Royal Rumble match - And here we go. This year, the Royal Rumble was the "biggest" in the history of the event, as the pool of talent involved in the match featured an unprecedented 40 wrestlers, instead of the trademark 30. For those unaware of this match, it's not a traditional brawl. It's like a battle royale, where competitors are eliminated if they go over the top rope, and both of their feet touch the floor, only the wrestlers come out one at a time, over timed intervals, to create drama and some intense story plots, rather than starting a giant brouhaha where it's impossible to keep track of what's going on until the field is narrowed dramatically.
This year's match is the highlight of the show. Of course, since it's named after it, it better be. Starting out with the goofy underdog Daniel Bryan and the villainous CM Punk, the match evolved over the 70 minute run time, with numerous twists and turns, some great performances, humorous interactions, and perhaps the single greatest Royal Rumble move in the history of the event. The Royal Rumble is an interesting event, in that we see strange allegiances and the occasional betrayal, and the time in ring for competitors varies dramatically, with one man lasting half of the length of the match (an impressive feat!), while ten didn't even last long enough for the next man to appear to make his way down the ramp.
This Rumble isn't the best, by any means, as there have been a number whose stories are that of legend for the event, and there is no amazing record broken here. That said, there were two surprise returns for fan favorite grapplers, one of which features a wrestler turned actor who was the best part of 'The Punisher' and 'Dead or Alive.' Hint, hint. The two dueling factions, The Corre and the New Nexus, have slots in this event so curiously placed that it's hard to believe in the idea that names were "randomly" drawn for order. It's a plot contrivance, to be sure, to show the strength of each group, to show how their allegiances can overwhelm nearly any superstar. It's also necessary to end one of the longest running plots in WWE programming heading in to WrestleMania, as John Cena had to become a main event contender facing a champion, not another twist in the Nexus arc, so we see the finale of this story that has lasted nearly a year, which is welcome relief.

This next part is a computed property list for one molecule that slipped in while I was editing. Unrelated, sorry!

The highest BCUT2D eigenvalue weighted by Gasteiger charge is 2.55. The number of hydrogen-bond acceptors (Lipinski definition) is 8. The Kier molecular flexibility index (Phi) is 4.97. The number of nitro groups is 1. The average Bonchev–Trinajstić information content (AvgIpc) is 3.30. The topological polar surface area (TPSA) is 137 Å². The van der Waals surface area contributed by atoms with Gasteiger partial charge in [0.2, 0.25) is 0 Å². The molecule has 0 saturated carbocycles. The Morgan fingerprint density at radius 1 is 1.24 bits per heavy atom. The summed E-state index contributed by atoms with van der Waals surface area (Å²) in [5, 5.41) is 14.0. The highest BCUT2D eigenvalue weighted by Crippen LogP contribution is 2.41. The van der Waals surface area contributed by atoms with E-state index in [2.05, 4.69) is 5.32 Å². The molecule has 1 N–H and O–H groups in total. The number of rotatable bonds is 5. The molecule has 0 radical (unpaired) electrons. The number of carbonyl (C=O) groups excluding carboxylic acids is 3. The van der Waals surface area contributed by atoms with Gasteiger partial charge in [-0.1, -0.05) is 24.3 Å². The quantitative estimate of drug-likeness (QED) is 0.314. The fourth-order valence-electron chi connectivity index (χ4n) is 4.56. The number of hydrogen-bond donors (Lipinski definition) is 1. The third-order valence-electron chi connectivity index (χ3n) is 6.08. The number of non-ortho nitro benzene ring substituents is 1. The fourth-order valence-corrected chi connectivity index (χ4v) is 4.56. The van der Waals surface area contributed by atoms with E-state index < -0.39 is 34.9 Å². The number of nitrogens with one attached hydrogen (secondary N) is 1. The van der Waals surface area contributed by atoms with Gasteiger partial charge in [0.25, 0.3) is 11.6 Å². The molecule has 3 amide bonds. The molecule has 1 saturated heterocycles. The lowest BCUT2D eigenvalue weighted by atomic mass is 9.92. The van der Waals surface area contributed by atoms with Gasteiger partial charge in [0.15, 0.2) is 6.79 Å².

Without spoiling anything about the event, I will say that it was superb the way that Hornswoggle (you know, the Irish midget) was utilized for comedic relief after the seriousness and one sidedness of the event up to his entrance. The show takes on a new light, and is amazingly entertaining while he's still involved. It's a shame we have to hear the same cliche lines from the announcers (if you've seen more than one Rumble, you've heard 'em all), who are always in awe and wonder how the company big men are going to possibly be eliminated, despite having never won the match (which should have been the first clue to those dopey writers), but that just comes with the territory. What doesn't, though, is the insane antics of Morrison, the amazingly agile performer that the WWE is trying to push as a "Parkour" guy, despite the fact that he doesn't do in-ring Parkour. No doubt if you're reading this, you've already heard of or seen the Spider-Man like agility on display, in what may be the greatest spot in the history of the event. If you're a lifelong WWE/WWF fan like I am, you'll no doubt get a nostalgic kick out of this event. It's hard to not remember the great moments in Royal Rumble history, as you watch the books get rewritten, with one man heading to a championship match at the biggest event of the year.
In the early portions of the viewing for the 2011 Royal Rumble disc, I was almost sure I was going to have to write some harsh words, as I found myself noticing a lot of the issues that have plagued past releases. As the release went on, though, I found myself spotting them less and less, to the point where the picture became pretty damn good. WWE's 1080i AVC MPEG-4 encode on this PPV home video release isn't a blockbuster or redefining moment in their Blu-ray catalog, but it is a good step forward.